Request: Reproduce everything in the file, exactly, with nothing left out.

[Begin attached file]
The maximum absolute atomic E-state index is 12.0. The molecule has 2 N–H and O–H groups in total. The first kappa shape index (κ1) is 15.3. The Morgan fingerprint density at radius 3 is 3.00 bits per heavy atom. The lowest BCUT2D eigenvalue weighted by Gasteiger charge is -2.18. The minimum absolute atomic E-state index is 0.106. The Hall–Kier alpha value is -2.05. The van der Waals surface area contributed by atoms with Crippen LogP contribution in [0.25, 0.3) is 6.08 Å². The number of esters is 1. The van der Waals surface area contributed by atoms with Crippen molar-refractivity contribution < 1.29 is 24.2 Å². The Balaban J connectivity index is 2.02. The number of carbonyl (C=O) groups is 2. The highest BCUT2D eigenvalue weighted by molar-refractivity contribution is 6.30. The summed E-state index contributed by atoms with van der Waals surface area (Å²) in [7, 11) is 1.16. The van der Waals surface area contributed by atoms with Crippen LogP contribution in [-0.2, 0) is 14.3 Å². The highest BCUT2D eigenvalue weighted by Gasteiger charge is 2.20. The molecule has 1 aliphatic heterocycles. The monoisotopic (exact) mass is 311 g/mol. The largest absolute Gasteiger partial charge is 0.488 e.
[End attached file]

The maximum absolute atomic E-state index is 12.0. The molecule has 2 N–H and O–H groups in total. The first kappa shape index (κ1) is 15.3. The Morgan fingerprint density at radius 3 is 3.00 bits per heavy atom. The lowest BCUT2D eigenvalue weighted by Gasteiger charge is -2.18. The minimum absolute atomic E-state index is 0.106. The Hall–Kier alpha value is -2.05. The van der Waals surface area contributed by atoms with Crippen LogP contribution in [0.25, 0.3) is 6.08 Å². The number of esters is 1. The van der Waals surface area contributed by atoms with Crippen molar-refractivity contribution < 1.29 is 24.2 Å². The Balaban J connectivity index is 2.02. The number of carbonyl (C=O) groups is 2. The highest BCUT2D eigenvalue weighted by molar-refractivity contribution is 6.30. The summed E-state index contributed by atoms with van der Waals surface area (Å²) in [7, 11) is 1.16. The van der Waals surface area contributed by atoms with Crippen LogP contribution in [-0.2, 0) is 14.3 Å². The highest BCUT2D eigenvalue weighted by Gasteiger charge is 2.20. The molecule has 1 aliphatic heterocycles. The monoisotopic (exact) mass is 311 g/mol. The largest absolute Gasteiger partial charge is 0.488 e.